Magnolia Warbler

Setophaga magnolia

Early Spring Date: April 26
Late Spring Date: May 31
Best Dates to See in Spring: May 3-25

Spring: Monticello Park is one of the easiest places to find Magnolia Warblers in the Washington metro area. They are common at the park during the second and third weeks in May. They breed in Canada, the northern United States, and the Appalachian Mountains.

Fall: Quite a few Magnolia Warblers pass through Monticello each fall. The greatest numbers have been recorded from the second week in September through the beginning of October.

Where to See Them in the Park

Magnolia Warblers usually forage in the mid-story. A good place to find them is on the knoll near the yard with the azaleas. They frequently go into the stream to bathe and drink.

Physical Description

Magnolia Warbler Male
Male - Photo by Ashley Bradford

Magnolia Warbler Male
Male - Photo by Michael Pollack

The male Magnolia Warbler has bright yellow underparts, heavy black breast markings, and a white wing patch. He also has a gray crown, a black mask, a flared white eyebrow, and a white crescent below the eye. Magnolia Warblers seem to have poor posture. Rather than standing straight up on a branch, they often slouch forward with their breast almost touching the branch.

Magnolia Warbler Male
Male - Photo by Michael Pollack

Magnolias are "yellow-rumped warblers". They move quickly, often flashing their tail like a redstart. The spread tail reveals white marks on the black feathers.

Magnolia Warbler Male
Male - Photo by Michael Pollack

Magnolia Warblers also have white in their wings, which can be seen when the wings are raised. Some species with white in their wings flash it when foraging. The sudden flash of white can startle an insect and make it easier to see and catch.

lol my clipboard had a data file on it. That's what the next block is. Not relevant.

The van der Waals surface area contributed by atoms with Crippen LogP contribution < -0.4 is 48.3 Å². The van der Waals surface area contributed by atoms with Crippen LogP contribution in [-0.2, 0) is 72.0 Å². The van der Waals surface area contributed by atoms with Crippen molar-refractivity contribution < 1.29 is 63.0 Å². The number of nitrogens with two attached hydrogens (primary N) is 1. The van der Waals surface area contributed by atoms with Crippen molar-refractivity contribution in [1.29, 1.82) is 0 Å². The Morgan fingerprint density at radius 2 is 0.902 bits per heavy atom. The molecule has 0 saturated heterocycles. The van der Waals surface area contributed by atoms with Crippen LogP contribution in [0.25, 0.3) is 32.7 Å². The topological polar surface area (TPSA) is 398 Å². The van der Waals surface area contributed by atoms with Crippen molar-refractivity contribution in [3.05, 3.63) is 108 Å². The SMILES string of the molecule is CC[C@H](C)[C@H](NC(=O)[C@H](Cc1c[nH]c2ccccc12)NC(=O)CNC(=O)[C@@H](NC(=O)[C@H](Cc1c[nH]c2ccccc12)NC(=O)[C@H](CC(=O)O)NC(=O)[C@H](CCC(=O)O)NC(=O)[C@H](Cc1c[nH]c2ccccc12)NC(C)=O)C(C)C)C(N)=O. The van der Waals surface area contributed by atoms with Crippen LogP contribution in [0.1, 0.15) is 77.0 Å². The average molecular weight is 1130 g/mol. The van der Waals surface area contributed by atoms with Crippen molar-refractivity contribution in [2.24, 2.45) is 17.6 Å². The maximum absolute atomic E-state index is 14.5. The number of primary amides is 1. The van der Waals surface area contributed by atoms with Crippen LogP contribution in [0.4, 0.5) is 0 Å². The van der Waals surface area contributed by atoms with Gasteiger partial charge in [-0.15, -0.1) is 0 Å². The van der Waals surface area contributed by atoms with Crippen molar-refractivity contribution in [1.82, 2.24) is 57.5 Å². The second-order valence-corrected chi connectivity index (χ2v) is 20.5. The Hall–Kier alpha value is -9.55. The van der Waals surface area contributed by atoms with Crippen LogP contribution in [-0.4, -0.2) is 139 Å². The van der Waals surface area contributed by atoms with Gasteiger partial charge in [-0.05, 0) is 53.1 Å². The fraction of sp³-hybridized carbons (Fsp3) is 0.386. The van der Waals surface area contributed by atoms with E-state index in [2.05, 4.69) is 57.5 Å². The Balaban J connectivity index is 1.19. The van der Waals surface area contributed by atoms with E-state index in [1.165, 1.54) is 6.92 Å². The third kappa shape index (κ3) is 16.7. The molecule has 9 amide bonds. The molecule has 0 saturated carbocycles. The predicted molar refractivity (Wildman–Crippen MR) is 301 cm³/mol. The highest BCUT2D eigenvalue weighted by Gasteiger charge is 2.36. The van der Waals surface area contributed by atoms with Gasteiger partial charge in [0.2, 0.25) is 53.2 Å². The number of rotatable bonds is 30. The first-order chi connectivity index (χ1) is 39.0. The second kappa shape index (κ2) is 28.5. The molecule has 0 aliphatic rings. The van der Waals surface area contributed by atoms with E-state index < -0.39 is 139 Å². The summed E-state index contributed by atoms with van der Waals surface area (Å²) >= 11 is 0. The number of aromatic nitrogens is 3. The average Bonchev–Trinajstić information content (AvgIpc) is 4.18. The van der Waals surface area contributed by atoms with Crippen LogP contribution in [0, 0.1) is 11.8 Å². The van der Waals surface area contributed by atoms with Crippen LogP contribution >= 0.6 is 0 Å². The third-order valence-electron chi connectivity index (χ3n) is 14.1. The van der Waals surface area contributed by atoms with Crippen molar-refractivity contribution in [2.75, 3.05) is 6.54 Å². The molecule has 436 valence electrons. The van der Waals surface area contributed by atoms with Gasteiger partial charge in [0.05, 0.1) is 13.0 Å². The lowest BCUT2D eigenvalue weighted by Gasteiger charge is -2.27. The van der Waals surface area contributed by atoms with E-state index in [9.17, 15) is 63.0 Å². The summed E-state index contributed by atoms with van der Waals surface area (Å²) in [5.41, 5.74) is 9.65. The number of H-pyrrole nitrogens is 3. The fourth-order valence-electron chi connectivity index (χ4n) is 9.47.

Magnolia Warbler Female
Female - Photo by Michael Pollack

The plumage of the female is not as striking. The marks on her breast are not as heavy, the white eyeline is not as pronounced, and she has wingbars instead of a white wing patch. Like the male, she slouches with her breast near the branch.

Fall: Fall Magnolia Warblers have a plain gray head. The streaking on the flanks ranges from fairly heavy on fall adult males to indistinct on first-fall females.


The Magnolia's song suggests a local public broadcasting station — weta-weta-WETA, with the third part stressed more than the first two. It often sounds like a truncated version of the Chestnut-sided Warbler's song. The Magnolia's song also can sound like the I-wanna-renta-video song of the Hooded Warbler.

Hear the vocalizations of the Magnolia Warbler.


An eponym is a person after whom something has been named. Botany has a lot of eponyms. Dahlias are named after the Swedish botanist Anders Dahl, Forsythias after the Scottish botanist William Forsyth, and Gardenias after the Scottish botanist Alexander Garden. The Magnolia Warbler, who does not show any preference for magnolia trees, got its name because the 19th century ornithologist Alexander Wilson shot one in a magnolia. The magnolia tree is named after the French botanist Pierre Magnol.

Origin of Names

Common Names: Magnolia because the first specimen was shot in a magnolia tree. The New World Warblers were named for their similar appearance to European warblers, to whom they are not related. Most of the New World warblers do not warble (sing continuously with notes that change frequently).
Genus Name: Setophaga means "moth eating".
Species Name: Magnolia from the tree in which the first specimen was shot.

Magnolia Warbler video footage

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